The India-China boundary dispute has persisted since China’s annexation of Tibet in 1950. Negotiations both before and after the 1962 War have failed to yield a mutually acceptable solution. China, according to one expert, has come to the conclusion that the Line of Actual Control and eventually the border has to be consolidated on the ground. As a result, the last few years have witnessed repeated standoffs between the two militaries along the disputed border areas. The latest such standoff, which actually led to the loss of life for the first time since 1975, began in April 2020 when China attempted to impose a territorial fait accompli on India. While disengagement began a few days ago, the series of standoffs since 2013 portends further eruptions. Second, India and China conflict also extends to their respective status. India aspires for multipolarity not just in the international system but also in Asia where it does not want to play second fiddle to China. China, however, appears committed to denying peer status to India. It continues to block Indian membership in the Nuclear Suppliers Group and remains non-committal on India’s permanent membership in the United Nations Security Council. A third source of conflict revolves around access to key geographical regions. China is acutely concerned about its Malacca Dilemma – that its commerce through the Indian Ocean might be throttled at this choke point. By virtue of the geostrategic location of the Andaman and Nicobar Islands, India is in a commanding position to monitor the approaches to the Malacca Straits. For its part, India is concerned about China’s penetration of both the Himalayan security perimeter through close ties to Nepal and of the maritime security perimeter by gaining a lease over Sri Lanka’s Hambantota Port. Indian concerns also extend to the China-Pakistan Economic Corridor (CPEC), which traverses the territory of Kashmir under Pakistan’s occupation, thus undermining Indian sovereignty, deepening China’s stakes on the Kashmir issue, and enhancing Chinese support for Pakistan.
In the case of China and the United States, the two countries have entered what Professor Graham Allison calls the Thucydides Trap between a reigning hegemon and a rising challenger. America is keen on retaining its 75-year long primacy in East Asia, which is manifested in treaty commitments and military forces stationed in, deployed to, and rotated through the region. China has, however, articulated the importance of establishing a new type of great power relations with America, which entails US abandonment of treaty commitments to East Asian allies and withdrawal of military forces stationed or deployed in the region. In addition, the China-US conflict extends to political ideology. America remains committed to a world composed of democratic states, which, it believes, would usher in the so-called Kantian peace. Democracy is, however, anathema to the Chinese Communist Party, which is determined to maintain its monopoly over power in domestic politics and can therefore be logically expected to support and advocate non-democratic forms of government around the world.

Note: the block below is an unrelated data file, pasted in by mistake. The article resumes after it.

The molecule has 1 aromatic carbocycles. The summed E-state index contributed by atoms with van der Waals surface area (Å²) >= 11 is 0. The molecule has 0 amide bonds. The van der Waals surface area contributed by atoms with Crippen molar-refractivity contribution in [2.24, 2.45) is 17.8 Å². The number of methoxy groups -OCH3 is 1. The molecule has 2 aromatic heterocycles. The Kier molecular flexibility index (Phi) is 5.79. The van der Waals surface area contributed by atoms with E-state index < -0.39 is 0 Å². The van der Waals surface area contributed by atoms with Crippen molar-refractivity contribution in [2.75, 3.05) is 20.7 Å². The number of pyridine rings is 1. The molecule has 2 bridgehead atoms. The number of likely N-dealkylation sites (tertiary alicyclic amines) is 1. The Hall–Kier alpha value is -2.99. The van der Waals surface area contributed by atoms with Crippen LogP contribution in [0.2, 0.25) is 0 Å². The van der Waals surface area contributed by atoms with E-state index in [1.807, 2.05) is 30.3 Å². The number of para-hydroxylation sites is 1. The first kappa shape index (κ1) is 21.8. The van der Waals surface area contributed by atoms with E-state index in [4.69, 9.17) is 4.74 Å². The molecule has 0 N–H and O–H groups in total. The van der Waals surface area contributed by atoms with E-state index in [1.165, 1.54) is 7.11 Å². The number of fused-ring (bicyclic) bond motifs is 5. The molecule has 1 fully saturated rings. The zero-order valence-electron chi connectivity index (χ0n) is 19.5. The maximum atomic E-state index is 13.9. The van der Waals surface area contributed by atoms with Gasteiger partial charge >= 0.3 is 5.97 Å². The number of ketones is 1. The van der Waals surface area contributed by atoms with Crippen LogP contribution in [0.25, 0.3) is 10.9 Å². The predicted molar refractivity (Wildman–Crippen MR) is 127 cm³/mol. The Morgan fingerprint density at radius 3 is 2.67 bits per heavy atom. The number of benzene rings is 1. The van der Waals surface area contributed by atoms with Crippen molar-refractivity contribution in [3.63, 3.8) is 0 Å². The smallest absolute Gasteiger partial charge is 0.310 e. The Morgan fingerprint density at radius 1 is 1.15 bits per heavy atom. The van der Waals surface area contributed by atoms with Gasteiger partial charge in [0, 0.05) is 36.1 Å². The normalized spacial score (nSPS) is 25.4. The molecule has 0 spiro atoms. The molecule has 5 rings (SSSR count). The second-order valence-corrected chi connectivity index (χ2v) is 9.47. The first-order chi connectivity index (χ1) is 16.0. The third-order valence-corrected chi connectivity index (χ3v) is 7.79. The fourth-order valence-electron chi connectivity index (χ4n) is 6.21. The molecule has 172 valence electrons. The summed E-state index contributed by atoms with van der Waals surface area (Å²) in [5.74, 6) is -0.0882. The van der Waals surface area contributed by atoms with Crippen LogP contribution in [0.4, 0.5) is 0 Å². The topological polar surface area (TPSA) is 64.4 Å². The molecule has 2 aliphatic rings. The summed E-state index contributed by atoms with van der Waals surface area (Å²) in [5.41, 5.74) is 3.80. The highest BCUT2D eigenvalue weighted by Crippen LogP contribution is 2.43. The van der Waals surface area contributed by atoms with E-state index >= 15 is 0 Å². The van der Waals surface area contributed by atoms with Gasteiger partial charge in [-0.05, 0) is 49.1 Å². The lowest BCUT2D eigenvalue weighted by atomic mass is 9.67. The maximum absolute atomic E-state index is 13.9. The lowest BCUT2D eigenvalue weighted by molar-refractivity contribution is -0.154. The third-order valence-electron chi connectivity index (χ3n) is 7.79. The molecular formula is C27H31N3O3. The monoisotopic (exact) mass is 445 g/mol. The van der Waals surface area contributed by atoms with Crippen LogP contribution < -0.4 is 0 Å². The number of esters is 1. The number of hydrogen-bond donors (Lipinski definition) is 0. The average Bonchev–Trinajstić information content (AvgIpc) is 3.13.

In contrast to the return of rivalry in the relationships between China and India and China and the United States, the India-US relationship has broadened and deepened into a comprehensive global strategic partnership. This, despite the history of estrangement between these two democracies throughout the second half of the 20th century. Although India and America regularly found themselves on opposite sides of key issues, none of these actually involved a conflict over issues such as territory, status, sphere of influence, and ideology that actually contribute to the growth of strategic rivalry. In addition, what has cemented the partnership is the threat to their vital national interests that both India and the United States perceive from China.
As a result, the triangular dynamic among China, India and the United States has come to resemble a stable marriage – another ideal type identified by Professor Lowell Dittmer 40 years ago. India and America enjoy amity in their bilateral relationship, but both share adversarial relations with China. This pattern appears set to continue into the medium term. India is stepping up defence preparedness and contemplating force restructuring to become better prepared and capable against China in the wake of the now unwinding military crisis. The Biden administration has categorised China as America’s “most serious competitor” and expressed its determination to “confront China’s economic abuses” and “counter its aggressive, coercive action”. And India and the United States have resolved to closely cooperate in support of freedom of navigation, territory integrity, and a robust security architecture in the Indo-Pacific region.
This article first appeared in www.idsa.in and it belongs to them. The author is a research associate with IDSA.